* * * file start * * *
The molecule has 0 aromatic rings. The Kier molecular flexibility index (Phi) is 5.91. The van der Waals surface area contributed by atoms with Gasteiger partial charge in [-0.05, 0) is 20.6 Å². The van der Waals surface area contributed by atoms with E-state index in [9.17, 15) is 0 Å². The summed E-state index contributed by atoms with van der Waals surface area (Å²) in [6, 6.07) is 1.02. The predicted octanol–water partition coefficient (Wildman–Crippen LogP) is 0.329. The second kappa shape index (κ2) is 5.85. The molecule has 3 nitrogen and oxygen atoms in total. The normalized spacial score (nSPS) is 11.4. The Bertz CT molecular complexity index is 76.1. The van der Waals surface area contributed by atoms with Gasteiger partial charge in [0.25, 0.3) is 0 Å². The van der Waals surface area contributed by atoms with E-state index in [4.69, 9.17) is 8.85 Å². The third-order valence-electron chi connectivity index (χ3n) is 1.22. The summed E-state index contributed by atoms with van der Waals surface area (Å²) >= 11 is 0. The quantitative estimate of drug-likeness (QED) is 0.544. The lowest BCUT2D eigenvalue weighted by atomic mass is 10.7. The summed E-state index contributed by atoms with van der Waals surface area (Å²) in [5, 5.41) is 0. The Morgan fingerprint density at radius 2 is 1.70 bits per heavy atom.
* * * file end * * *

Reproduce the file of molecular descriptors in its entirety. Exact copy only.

The molecule has 0 aromatic rings. The Kier molecular flexibility index (Phi) is 5.91. The van der Waals surface area contributed by atoms with Gasteiger partial charge in [-0.05, 0) is 20.6 Å². The van der Waals surface area contributed by atoms with E-state index in [9.17, 15) is 0 Å². The summed E-state index contributed by atoms with van der Waals surface area (Å²) in [6, 6.07) is 1.02. The predicted octanol–water partition coefficient (Wildman–Crippen LogP) is 0.329. The second kappa shape index (κ2) is 5.85. The molecule has 3 nitrogen and oxygen atoms in total. The normalized spacial score (nSPS) is 11.4. The Bertz CT molecular complexity index is 76.1. The van der Waals surface area contributed by atoms with Gasteiger partial charge in [0.25, 0.3) is 0 Å². The van der Waals surface area contributed by atoms with E-state index in [4.69, 9.17) is 8.85 Å². The third-order valence-electron chi connectivity index (χ3n) is 1.22. The summed E-state index contributed by atoms with van der Waals surface area (Å²) >= 11 is 0. The quantitative estimate of drug-likeness (QED) is 0.544. The lowest BCUT2D eigenvalue weighted by atomic mass is 10.7. The summed E-state index contributed by atoms with van der Waals surface area (Å²) in [5, 5.41) is 0. The Morgan fingerprint density at radius 2 is 1.70 bits per heavy atom.